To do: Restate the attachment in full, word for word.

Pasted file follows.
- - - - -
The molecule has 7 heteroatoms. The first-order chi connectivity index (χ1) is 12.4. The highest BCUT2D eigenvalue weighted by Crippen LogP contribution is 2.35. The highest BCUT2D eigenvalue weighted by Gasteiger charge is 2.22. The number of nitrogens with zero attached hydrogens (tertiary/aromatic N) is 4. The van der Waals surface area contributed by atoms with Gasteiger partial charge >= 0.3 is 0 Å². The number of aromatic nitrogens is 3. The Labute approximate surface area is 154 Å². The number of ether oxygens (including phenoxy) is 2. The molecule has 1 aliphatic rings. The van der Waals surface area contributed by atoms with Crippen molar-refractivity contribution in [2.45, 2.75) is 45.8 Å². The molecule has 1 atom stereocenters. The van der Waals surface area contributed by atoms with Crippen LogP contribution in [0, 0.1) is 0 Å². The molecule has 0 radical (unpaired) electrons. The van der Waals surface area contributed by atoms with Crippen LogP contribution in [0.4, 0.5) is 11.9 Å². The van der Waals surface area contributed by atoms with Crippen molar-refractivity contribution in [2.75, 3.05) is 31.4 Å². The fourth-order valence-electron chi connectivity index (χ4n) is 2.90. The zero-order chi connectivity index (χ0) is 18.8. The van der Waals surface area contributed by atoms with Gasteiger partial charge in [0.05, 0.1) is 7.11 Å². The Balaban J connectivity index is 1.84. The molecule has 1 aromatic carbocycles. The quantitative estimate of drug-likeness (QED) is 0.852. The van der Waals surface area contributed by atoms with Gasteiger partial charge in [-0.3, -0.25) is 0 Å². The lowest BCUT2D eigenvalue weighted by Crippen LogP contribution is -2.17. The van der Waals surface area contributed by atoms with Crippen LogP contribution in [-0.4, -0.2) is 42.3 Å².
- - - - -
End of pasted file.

The molecule has 7 heteroatoms. The first-order chi connectivity index (χ1) is 12.4. The highest BCUT2D eigenvalue weighted by Crippen LogP contribution is 2.35. The highest BCUT2D eigenvalue weighted by Gasteiger charge is 2.22. The number of nitrogens with zero attached hydrogens (tertiary/aromatic N) is 4. The van der Waals surface area contributed by atoms with Gasteiger partial charge >= 0.3 is 0 Å². The number of aromatic nitrogens is 3. The Labute approximate surface area is 154 Å². The number of ether oxygens (including phenoxy) is 2. The molecule has 1 aliphatic rings. The van der Waals surface area contributed by atoms with Crippen molar-refractivity contribution in [2.45, 2.75) is 45.8 Å². The molecule has 1 atom stereocenters. The van der Waals surface area contributed by atoms with Crippen LogP contribution in [0, 0.1) is 0 Å². The molecule has 0 radical (unpaired) electrons. The van der Waals surface area contributed by atoms with Crippen LogP contribution in [0.4, 0.5) is 11.9 Å². The van der Waals surface area contributed by atoms with Crippen molar-refractivity contribution in [2.75, 3.05) is 31.4 Å². The fourth-order valence-electron chi connectivity index (χ4n) is 2.90. The zero-order chi connectivity index (χ0) is 18.8. The van der Waals surface area contributed by atoms with Gasteiger partial charge in [0.05, 0.1) is 7.11 Å². The Balaban J connectivity index is 1.84. The molecule has 1 aromatic carbocycles. The quantitative estimate of drug-likeness (QED) is 0.852. The van der Waals surface area contributed by atoms with Gasteiger partial charge in [-0.3, -0.25) is 0 Å². The lowest BCUT2D eigenvalue weighted by Crippen LogP contribution is -2.17. The van der Waals surface area contributed by atoms with Crippen LogP contribution in [-0.4, -0.2) is 42.3 Å².